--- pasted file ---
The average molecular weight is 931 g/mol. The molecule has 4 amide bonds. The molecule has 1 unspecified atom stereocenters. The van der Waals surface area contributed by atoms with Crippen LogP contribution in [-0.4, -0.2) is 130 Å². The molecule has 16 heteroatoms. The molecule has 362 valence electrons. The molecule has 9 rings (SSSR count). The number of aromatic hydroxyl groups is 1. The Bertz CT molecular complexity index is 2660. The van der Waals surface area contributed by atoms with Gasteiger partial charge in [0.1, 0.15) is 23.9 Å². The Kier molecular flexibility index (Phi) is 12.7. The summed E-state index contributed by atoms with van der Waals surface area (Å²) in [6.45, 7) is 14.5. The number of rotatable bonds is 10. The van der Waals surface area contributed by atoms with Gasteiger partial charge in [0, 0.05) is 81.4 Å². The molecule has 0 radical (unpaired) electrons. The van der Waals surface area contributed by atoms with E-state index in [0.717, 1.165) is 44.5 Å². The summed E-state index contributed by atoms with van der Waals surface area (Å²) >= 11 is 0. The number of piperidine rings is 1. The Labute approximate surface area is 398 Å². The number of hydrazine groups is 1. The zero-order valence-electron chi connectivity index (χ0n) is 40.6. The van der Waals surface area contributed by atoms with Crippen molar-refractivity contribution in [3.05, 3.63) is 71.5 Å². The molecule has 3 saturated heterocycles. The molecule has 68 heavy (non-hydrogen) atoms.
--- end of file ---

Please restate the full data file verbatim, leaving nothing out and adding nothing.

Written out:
The average molecular weight is 931 g/mol. The molecule has 4 amide bonds. The molecule has 1 unspecified atom stereocenters. The van der Waals surface area contributed by atoms with Crippen LogP contribution in [-0.4, -0.2) is 130 Å². The molecule has 16 heteroatoms. The molecule has 362 valence electrons. The molecule has 9 rings (SSSR count). The number of aromatic hydroxyl groups is 1. The Bertz CT molecular complexity index is 2660. The van der Waals surface area contributed by atoms with Gasteiger partial charge in [0.1, 0.15) is 23.9 Å². The Kier molecular flexibility index (Phi) is 12.7. The summed E-state index contributed by atoms with van der Waals surface area (Å²) in [6.45, 7) is 14.5. The number of rotatable bonds is 10. The van der Waals surface area contributed by atoms with Gasteiger partial charge in [0, 0.05) is 81.4 Å². The molecule has 0 radical (unpaired) electrons. The van der Waals surface area contributed by atoms with E-state index in [0.717, 1.165) is 44.5 Å². The summed E-state index contributed by atoms with van der Waals surface area (Å²) >= 11 is 0. The number of piperidine rings is 1. The Labute approximate surface area is 398 Å². The number of hydrazine groups is 1. The zero-order valence-electron chi connectivity index (χ0n) is 40.6. The van der Waals surface area contributed by atoms with Crippen molar-refractivity contribution in [3.05, 3.63) is 71.5 Å². The molecule has 3 saturated heterocycles. The molecule has 68 heavy (non-hydrogen) atoms.